But in a country that has twice produced stalemates between Prime Minister Benjamin Netanyahu’s Likud party and Benny Gantz’s Blue and White alliance, the third election, scheduled for March 2, appears unlikely to yield the decisive result needed to form a government.
It is even unclear whether Netanyahu’s landslide victory in the Likud party leadership primary Thursday, in which he bested his first real challenger in more than a decade, will help break the deadlock or cement it further.
Now, senior officials, politicians, analysts and the public are worried about the toll a year of political limbo will exact from the country, its institutions and its people.
For the parliamentary democracy, the failure by political leaders to establish a government or select a prime minister has meant that important functions of the executive and the legislature have been almost nonexistent.
Senior appointments decided by the government are stalled. The Knesset has approved only six laws since mid-January — four pertaining to the elections. No state budget has been approved for the upcoming year.
Beginning Jan. 1, government offices, institutions and local authorities will be limited to spending based on this year’s budget. It’s unclear whether special projects, programs or outside contractors will be eligible to receive or even apply for government funding in 2020.
Even if the third election produces a clear winner in March, the lengthy process of coalition-building among the country’s fractious political parties means the earliest date for a new budget will probably be after the summer.
“It’s a political crisis that we have never gone through before or even anticipated,” said Yohanan Plesner, president of the Israel Democracy Institute. “We have never been in a situation where a political candidate did not succeed in putting together a government, and that has happened now not only once, but twice.”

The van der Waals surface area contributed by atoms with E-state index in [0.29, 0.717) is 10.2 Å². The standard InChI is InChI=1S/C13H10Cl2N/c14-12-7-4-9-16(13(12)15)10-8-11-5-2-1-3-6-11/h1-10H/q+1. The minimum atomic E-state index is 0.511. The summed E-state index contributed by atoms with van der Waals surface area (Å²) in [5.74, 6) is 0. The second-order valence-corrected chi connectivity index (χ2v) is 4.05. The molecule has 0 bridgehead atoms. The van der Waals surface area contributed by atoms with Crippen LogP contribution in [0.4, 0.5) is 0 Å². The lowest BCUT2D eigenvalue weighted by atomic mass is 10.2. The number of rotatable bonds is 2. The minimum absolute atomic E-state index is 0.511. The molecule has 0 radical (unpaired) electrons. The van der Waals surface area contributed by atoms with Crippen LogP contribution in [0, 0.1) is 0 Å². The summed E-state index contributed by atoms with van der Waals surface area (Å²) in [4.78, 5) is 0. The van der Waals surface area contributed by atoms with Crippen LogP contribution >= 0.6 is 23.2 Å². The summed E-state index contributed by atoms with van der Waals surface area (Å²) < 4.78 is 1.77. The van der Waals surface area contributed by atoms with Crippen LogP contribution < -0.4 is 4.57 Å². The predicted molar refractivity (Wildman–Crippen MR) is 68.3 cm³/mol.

Plesner said the bind emanates from both “weaknesses in our system and the unique situation of a popular prime minister who is charged with severe crimes.”
Attorney General Avichai Mandelblit indicted Netanyahu in November in three cases centered on bribery, fraud and breach of trust. A sitting prime minister is not required to stand down unless he is convicted and has exhausted all appeals. Netanyahu has claimed that the charges are part of a political witch hunt to force him from office.
Yet the question has now arisen of whether a prime ministerial candidate facing prosecution would be permitted to even form a government. Israel’s Supreme Court has requested that Mandelblit draft an opinion on this issue.
In the meantime, the country seems to be functioning fine, at least on the surface.
Netanyahu’s cabinet still meets weekly, and the military continues to train and conduct security operations. Hospitals are still operating, schools are still open, public transport still runs.
“We are kind of running on autopilot,” said Dan Ben-David, a professor of economics at the Shoresh Institution and Tel Aviv University. “But it means the government really has no flexibility in dealing with any crisis that might arise, there can’t be any changes in budgets, and it loses all degrees of freedom to run the country.”